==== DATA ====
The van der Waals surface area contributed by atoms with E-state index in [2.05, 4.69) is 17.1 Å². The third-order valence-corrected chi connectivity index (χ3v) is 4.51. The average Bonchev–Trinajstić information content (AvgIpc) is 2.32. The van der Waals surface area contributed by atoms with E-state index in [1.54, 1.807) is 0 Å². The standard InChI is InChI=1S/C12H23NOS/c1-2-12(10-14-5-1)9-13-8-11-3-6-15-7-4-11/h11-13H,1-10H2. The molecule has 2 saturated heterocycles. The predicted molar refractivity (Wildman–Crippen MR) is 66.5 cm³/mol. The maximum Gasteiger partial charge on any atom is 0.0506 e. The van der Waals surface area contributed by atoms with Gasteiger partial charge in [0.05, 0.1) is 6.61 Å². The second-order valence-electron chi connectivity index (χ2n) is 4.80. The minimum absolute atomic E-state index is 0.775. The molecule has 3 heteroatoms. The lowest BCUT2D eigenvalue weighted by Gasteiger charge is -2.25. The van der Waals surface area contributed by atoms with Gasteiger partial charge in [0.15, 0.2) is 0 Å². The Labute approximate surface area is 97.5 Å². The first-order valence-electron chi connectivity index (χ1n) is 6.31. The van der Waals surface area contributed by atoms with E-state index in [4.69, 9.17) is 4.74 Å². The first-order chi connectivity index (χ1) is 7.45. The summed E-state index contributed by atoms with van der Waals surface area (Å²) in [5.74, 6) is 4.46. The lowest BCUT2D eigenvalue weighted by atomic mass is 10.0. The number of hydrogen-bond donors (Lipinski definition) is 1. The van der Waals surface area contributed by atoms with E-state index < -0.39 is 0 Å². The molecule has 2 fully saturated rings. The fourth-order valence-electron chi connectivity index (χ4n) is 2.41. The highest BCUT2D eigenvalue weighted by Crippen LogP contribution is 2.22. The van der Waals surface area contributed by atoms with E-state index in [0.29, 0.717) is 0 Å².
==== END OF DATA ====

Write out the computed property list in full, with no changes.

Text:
The van der Waals surface area contributed by atoms with E-state index in [2.05, 4.69) is 17.1 Å². The third-order valence-corrected chi connectivity index (χ3v) is 4.51. The average Bonchev–Trinajstić information content (AvgIpc) is 2.32. The van der Waals surface area contributed by atoms with E-state index in [1.54, 1.807) is 0 Å². The standard InChI is InChI=1S/C12H23NOS/c1-2-12(10-14-5-1)9-13-8-11-3-6-15-7-4-11/h11-13H,1-10H2. The molecule has 2 saturated heterocycles. The predicted molar refractivity (Wildman–Crippen MR) is 66.5 cm³/mol. The maximum Gasteiger partial charge on any atom is 0.0506 e. The van der Waals surface area contributed by atoms with Gasteiger partial charge in [0.05, 0.1) is 6.61 Å². The second-order valence-electron chi connectivity index (χ2n) is 4.80. The minimum absolute atomic E-state index is 0.775. The molecule has 3 heteroatoms. The lowest BCUT2D eigenvalue weighted by Gasteiger charge is -2.25. The van der Waals surface area contributed by atoms with Gasteiger partial charge in [0.15, 0.2) is 0 Å². The Labute approximate surface area is 97.5 Å². The first-order valence-electron chi connectivity index (χ1n) is 6.31. The van der Waals surface area contributed by atoms with E-state index in [4.69, 9.17) is 4.74 Å². The first-order chi connectivity index (χ1) is 7.45. The summed E-state index contributed by atoms with van der Waals surface area (Å²) in [5.74, 6) is 4.46. The lowest BCUT2D eigenvalue weighted by atomic mass is 10.0. The number of hydrogen-bond donors (Lipinski definition) is 1. The van der Waals surface area contributed by atoms with E-state index < -0.39 is 0 Å². The molecule has 2 fully saturated rings. The fourth-order valence-electron chi connectivity index (χ4n) is 2.41. The highest BCUT2D eigenvalue weighted by Crippen LogP contribution is 2.22. The van der Waals surface area contributed by atoms with E-state index in [0.29, 0.717) is 0 Å².